New Data Show Quickening Loss of Groundwater beneath India: Increased Crop Irrigation Is Depleting Region's Aquifers
Perkins, Sid, Science News
Irrigation in northern India in recent decades has pulled water from the ground faster than the region's soaking monsoon rains can replenish it. And satellite data reveal that the pace of extraction has accelerated during that time, scientists report in two new studies.
In an area that is home to about 10 percent of the world's people, that could be a recipe for disaster, policy experts say. A growing population with an increasing standard of living will boost the demand for groundwater, a trend that could eventually lead to reduced agricultural yields, shortages of potable water and an increase in societal unrest.
Northern India and the surrounding areas--a 2,000-kilometer-long swath that rims the Himalayas from Pakistan to Bangladesh--are home to more than 600 million people. The region is also one of the most heavily irrigated areas in the world, says Virendra M. Tiwari, a geophysicist at the National Geophysical Research Institute in Hyderabad, India, and coauthor of a new report to appear in an upcoming Geophysical Research Letters. Government policies put in place in the 1960s to boost agricultural productivity nearly tripled the amount of irrigated acreage in India between 1970 and 1999, previous research has found.
In the mid-1990s, India's Central Ground Water Board estimated that farmers pulled more than 172 cubic kilometers of water each year from aquifers in portions of the study region in northeastern India, southern Nepal and western Bangladesh, Tiwari says. That's more than three times the capacity of India's largest surface reservoir. New data gleaned from gravity-measuring satellites suggest that the annual rate of extraction in that region has jumped more than 60 percent since then, Tiwari and colleagues report.
Researchers estimate that monsoon rains supply, at most, 246 cubic kilometers of precipitation to the region each year, Tiwari says. So, during the mid-1990s, groundwater supply--which largely comes from rainfall that soaks into the ground--was sufficient to meet agricultural demands. But data gathered from April 2002 to June 2008 by the Gravity Recovery and Climate Experiment's two satellites show that irrigation now extracts substantially more water than is replenished each year.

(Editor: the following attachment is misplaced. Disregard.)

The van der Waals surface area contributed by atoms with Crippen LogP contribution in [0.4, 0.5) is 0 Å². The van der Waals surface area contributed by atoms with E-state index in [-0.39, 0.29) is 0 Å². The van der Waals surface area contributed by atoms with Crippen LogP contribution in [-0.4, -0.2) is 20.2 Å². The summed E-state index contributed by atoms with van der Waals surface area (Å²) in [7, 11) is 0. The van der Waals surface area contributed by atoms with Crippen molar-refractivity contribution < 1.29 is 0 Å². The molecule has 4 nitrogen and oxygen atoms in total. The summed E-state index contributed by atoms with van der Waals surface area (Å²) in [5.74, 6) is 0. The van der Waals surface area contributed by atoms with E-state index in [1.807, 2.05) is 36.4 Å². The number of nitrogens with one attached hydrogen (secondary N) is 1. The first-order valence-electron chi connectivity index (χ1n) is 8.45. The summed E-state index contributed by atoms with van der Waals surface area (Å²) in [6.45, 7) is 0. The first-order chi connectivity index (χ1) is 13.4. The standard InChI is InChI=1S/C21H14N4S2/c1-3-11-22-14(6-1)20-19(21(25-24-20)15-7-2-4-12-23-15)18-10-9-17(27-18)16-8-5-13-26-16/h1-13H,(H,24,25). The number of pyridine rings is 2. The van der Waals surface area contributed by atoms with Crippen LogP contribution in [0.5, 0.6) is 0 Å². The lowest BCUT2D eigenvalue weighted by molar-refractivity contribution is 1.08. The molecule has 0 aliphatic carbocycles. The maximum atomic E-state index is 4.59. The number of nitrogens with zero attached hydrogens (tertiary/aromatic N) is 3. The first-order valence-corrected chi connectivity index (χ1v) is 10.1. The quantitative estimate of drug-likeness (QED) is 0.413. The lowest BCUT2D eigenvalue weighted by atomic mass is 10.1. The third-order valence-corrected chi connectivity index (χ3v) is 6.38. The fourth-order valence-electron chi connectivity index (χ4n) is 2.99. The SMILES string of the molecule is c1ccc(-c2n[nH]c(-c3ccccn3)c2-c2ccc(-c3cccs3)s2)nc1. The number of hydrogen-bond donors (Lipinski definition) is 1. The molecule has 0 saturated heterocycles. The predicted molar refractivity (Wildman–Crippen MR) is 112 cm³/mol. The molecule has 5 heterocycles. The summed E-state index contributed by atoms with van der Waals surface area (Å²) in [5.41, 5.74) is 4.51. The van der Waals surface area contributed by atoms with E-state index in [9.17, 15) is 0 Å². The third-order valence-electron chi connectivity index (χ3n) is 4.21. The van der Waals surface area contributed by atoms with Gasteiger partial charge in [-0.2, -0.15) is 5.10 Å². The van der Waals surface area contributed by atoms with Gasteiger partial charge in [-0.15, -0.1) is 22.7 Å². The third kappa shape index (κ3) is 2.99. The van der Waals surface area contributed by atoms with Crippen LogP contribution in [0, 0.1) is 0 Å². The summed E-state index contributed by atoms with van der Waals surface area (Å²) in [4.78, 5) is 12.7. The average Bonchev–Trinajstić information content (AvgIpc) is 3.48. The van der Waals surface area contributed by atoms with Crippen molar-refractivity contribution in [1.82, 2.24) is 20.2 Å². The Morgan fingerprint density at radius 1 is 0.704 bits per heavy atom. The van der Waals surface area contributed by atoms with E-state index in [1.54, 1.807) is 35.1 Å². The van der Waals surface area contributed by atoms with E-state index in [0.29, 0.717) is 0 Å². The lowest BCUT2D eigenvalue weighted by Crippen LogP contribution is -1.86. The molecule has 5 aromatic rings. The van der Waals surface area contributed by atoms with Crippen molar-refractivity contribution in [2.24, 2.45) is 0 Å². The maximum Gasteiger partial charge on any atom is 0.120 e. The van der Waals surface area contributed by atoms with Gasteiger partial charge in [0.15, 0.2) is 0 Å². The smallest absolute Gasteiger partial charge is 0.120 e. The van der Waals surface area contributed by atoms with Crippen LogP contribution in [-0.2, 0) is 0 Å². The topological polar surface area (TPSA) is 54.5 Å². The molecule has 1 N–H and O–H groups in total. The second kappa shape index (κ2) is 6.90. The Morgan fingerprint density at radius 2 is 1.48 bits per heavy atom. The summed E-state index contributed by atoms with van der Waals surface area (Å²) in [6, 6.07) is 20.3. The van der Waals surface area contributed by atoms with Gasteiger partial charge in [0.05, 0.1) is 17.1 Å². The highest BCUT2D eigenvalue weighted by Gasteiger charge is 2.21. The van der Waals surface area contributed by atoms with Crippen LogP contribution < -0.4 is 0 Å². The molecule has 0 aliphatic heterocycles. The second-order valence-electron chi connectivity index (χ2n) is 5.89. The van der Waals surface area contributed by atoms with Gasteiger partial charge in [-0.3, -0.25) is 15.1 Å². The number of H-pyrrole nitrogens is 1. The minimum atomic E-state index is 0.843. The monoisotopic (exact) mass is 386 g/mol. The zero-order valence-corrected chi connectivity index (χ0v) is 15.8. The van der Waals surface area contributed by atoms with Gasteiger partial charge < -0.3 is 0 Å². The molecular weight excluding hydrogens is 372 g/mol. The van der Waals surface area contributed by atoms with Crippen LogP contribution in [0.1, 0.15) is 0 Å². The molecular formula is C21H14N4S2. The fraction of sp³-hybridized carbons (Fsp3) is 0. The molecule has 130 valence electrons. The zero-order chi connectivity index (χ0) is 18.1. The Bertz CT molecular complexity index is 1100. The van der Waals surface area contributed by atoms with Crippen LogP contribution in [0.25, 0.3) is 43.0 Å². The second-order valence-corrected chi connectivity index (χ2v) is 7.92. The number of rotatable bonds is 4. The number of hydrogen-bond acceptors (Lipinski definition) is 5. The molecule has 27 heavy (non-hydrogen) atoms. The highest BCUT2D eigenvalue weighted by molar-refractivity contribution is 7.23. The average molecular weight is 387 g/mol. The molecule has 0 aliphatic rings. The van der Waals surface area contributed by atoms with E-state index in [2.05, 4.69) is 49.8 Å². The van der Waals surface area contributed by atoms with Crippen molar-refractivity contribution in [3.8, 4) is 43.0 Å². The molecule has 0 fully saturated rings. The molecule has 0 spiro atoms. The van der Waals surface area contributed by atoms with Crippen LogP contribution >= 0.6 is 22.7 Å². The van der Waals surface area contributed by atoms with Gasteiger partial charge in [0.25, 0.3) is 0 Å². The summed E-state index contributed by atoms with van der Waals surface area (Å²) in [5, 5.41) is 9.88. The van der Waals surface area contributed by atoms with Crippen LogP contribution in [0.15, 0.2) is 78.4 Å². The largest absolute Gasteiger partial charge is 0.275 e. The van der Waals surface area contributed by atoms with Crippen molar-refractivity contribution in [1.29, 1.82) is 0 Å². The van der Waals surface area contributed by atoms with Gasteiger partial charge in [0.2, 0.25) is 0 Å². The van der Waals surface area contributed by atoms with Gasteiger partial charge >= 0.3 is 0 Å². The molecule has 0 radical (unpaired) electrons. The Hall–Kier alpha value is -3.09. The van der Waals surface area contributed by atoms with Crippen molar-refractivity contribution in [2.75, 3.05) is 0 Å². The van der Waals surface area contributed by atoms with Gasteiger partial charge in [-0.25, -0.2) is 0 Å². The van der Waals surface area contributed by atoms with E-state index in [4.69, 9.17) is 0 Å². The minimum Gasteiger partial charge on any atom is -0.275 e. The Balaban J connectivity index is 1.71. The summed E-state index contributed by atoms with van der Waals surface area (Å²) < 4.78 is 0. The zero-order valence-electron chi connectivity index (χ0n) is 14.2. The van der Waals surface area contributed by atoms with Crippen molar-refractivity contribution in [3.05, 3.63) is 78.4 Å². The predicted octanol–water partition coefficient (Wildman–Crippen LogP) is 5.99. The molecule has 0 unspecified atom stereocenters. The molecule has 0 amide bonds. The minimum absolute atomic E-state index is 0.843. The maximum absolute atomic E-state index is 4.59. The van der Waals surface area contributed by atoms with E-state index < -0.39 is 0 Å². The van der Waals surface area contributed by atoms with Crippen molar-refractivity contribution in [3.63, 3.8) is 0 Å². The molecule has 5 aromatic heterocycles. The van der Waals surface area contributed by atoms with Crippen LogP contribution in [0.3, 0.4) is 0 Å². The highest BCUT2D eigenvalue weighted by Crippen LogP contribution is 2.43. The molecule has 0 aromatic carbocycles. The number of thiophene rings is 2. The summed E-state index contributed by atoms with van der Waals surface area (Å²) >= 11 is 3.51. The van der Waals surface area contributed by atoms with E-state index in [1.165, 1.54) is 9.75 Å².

GRACE, a joint mission of NASA and DLR, the German aerospace center, is designed to map changes in Earth's gravitational field (SN: 1/4/03, p. 6). The craft can discern movements of groundwater--which, Tiwari says, often flows away from a region or evaporates after being pumped from aquifers.
Across northern India and nearby regions, including parts of Afghanistan, the net loss of groundwater averaged 54 cubic kilometers per year between 2002 and 2008, he and colleagues estimate. As a result, the water table, the upper water surface in the aquifers, fell 10 centimeters or so per year. This loss of groundwater has about the same volume as the water that melted from Alaska's glaciers during the period, he notes.
A separate analysis of GRACE data, focused on northwestern India, also reveals groundwater depletion. From August 2002 to October 2008, farmers pumped an average of 17.7 cubic kilometers of water a year from aquifers under three Indian states, says hydrologist Matthew Rodell of NASA's Goddard Space Flight Center in Greenbelt, Md. …